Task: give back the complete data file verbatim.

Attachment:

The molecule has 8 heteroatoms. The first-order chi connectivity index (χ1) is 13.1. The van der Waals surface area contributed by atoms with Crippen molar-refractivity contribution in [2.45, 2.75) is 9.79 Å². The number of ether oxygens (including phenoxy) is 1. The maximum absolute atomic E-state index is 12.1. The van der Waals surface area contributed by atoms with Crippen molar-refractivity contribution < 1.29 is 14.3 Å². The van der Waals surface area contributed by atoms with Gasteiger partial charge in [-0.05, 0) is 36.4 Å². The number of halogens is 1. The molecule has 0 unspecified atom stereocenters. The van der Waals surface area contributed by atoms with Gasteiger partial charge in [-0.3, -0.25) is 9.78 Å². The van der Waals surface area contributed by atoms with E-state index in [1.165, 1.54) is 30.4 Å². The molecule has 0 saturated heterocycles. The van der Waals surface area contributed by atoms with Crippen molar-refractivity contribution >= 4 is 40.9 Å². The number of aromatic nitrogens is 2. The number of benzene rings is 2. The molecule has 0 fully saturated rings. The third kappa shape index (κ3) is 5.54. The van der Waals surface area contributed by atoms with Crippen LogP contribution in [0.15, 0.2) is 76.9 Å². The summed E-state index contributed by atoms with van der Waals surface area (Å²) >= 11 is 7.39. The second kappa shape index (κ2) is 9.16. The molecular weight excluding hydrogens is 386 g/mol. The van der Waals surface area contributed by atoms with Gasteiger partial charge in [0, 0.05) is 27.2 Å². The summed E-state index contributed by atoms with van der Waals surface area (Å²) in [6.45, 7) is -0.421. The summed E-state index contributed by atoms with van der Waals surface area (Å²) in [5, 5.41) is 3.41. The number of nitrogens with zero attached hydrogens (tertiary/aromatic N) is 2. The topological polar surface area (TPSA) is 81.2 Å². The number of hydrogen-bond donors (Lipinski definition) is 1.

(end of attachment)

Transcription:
The molecule has 8 heteroatoms. The first-order chi connectivity index (χ1) is 13.1. The van der Waals surface area contributed by atoms with Crippen molar-refractivity contribution in [2.45, 2.75) is 9.79 Å². The number of ether oxygens (including phenoxy) is 1. The maximum absolute atomic E-state index is 12.1. The van der Waals surface area contributed by atoms with Crippen molar-refractivity contribution < 1.29 is 14.3 Å². The van der Waals surface area contributed by atoms with Gasteiger partial charge in [-0.05, 0) is 36.4 Å². The number of halogens is 1. The molecule has 0 unspecified atom stereocenters. The van der Waals surface area contributed by atoms with Gasteiger partial charge in [-0.3, -0.25) is 9.78 Å². The van der Waals surface area contributed by atoms with E-state index in [1.165, 1.54) is 30.4 Å². The molecule has 0 saturated heterocycles. The van der Waals surface area contributed by atoms with Crippen molar-refractivity contribution >= 4 is 40.9 Å². The number of aromatic nitrogens is 2. The number of benzene rings is 2. The molecule has 0 fully saturated rings. The third kappa shape index (κ3) is 5.54. The van der Waals surface area contributed by atoms with Crippen LogP contribution in [0.15, 0.2) is 76.9 Å². The summed E-state index contributed by atoms with van der Waals surface area (Å²) >= 11 is 7.39. The second kappa shape index (κ2) is 9.16. The molecular weight excluding hydrogens is 386 g/mol. The van der Waals surface area contributed by atoms with Gasteiger partial charge in [0, 0.05) is 27.2 Å². The summed E-state index contributed by atoms with van der Waals surface area (Å²) in [6.45, 7) is -0.421. The summed E-state index contributed by atoms with van der Waals surface area (Å²) in [5, 5.41) is 3.41. The number of nitrogens with zero attached hydrogens (tertiary/aromatic N) is 2. The topological polar surface area (TPSA) is 81.2 Å². The number of hydrogen-bond donors (Lipinski definition) is 1.